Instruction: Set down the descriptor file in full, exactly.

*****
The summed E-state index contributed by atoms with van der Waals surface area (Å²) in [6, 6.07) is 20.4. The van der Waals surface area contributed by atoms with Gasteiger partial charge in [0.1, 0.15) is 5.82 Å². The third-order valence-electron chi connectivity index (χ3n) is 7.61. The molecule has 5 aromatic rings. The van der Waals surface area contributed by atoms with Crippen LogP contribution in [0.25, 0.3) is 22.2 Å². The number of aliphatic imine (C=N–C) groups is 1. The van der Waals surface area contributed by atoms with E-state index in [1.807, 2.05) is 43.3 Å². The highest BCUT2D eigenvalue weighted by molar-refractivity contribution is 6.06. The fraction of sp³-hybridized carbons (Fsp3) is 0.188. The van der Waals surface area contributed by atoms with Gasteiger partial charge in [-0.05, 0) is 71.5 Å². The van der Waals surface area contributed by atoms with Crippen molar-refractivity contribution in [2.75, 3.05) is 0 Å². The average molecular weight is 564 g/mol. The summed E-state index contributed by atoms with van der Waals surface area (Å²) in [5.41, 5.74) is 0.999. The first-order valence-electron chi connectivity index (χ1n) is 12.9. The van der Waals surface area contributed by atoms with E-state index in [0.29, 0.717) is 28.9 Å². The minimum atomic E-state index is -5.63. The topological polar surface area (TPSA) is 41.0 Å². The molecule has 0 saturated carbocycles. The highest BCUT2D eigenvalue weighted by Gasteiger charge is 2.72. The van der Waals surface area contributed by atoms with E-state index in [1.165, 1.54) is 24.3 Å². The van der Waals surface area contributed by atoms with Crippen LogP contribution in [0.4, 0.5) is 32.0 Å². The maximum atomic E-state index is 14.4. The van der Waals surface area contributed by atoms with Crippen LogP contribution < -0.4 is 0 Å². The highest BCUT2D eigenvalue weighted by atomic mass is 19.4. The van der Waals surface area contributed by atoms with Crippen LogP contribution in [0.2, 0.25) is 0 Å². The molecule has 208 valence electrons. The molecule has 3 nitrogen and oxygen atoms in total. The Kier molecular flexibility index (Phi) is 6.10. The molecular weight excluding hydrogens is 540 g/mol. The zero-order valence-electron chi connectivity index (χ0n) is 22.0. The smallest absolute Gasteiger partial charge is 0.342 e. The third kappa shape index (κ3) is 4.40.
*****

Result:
The summed E-state index contributed by atoms with van der Waals surface area (Å²) in [6, 6.07) is 20.4. The van der Waals surface area contributed by atoms with Gasteiger partial charge in [0.1, 0.15) is 5.82 Å². The third-order valence-electron chi connectivity index (χ3n) is 7.61. The molecule has 5 aromatic rings. The van der Waals surface area contributed by atoms with Crippen LogP contribution in [0.25, 0.3) is 22.2 Å². The number of aliphatic imine (C=N–C) groups is 1. The van der Waals surface area contributed by atoms with E-state index in [1.807, 2.05) is 43.3 Å². The highest BCUT2D eigenvalue weighted by molar-refractivity contribution is 6.06. The fraction of sp³-hybridized carbons (Fsp3) is 0.188. The van der Waals surface area contributed by atoms with Gasteiger partial charge in [-0.05, 0) is 71.5 Å². The van der Waals surface area contributed by atoms with Crippen molar-refractivity contribution in [2.75, 3.05) is 0 Å². The average molecular weight is 564 g/mol. The summed E-state index contributed by atoms with van der Waals surface area (Å²) in [5.41, 5.74) is 0.999. The first-order valence-electron chi connectivity index (χ1n) is 12.9. The van der Waals surface area contributed by atoms with E-state index in [0.29, 0.717) is 28.9 Å². The minimum atomic E-state index is -5.63. The topological polar surface area (TPSA) is 41.0 Å². The molecule has 0 saturated carbocycles. The highest BCUT2D eigenvalue weighted by Gasteiger charge is 2.72. The van der Waals surface area contributed by atoms with E-state index in [1.165, 1.54) is 24.3 Å². The van der Waals surface area contributed by atoms with Crippen LogP contribution in [0.4, 0.5) is 32.0 Å². The maximum atomic E-state index is 14.4. The van der Waals surface area contributed by atoms with Crippen LogP contribution < -0.4 is 0 Å². The highest BCUT2D eigenvalue weighted by atomic mass is 19.4. The van der Waals surface area contributed by atoms with Crippen LogP contribution in [0.2, 0.25) is 0 Å². The molecule has 208 valence electrons. The molecule has 3 nitrogen and oxygen atoms in total. The Kier molecular flexibility index (Phi) is 6.10. The molecular weight excluding hydrogens is 540 g/mol. The zero-order valence-electron chi connectivity index (χ0n) is 22.0. The smallest absolute Gasteiger partial charge is 0.342 e. The third kappa shape index (κ3) is 4.40.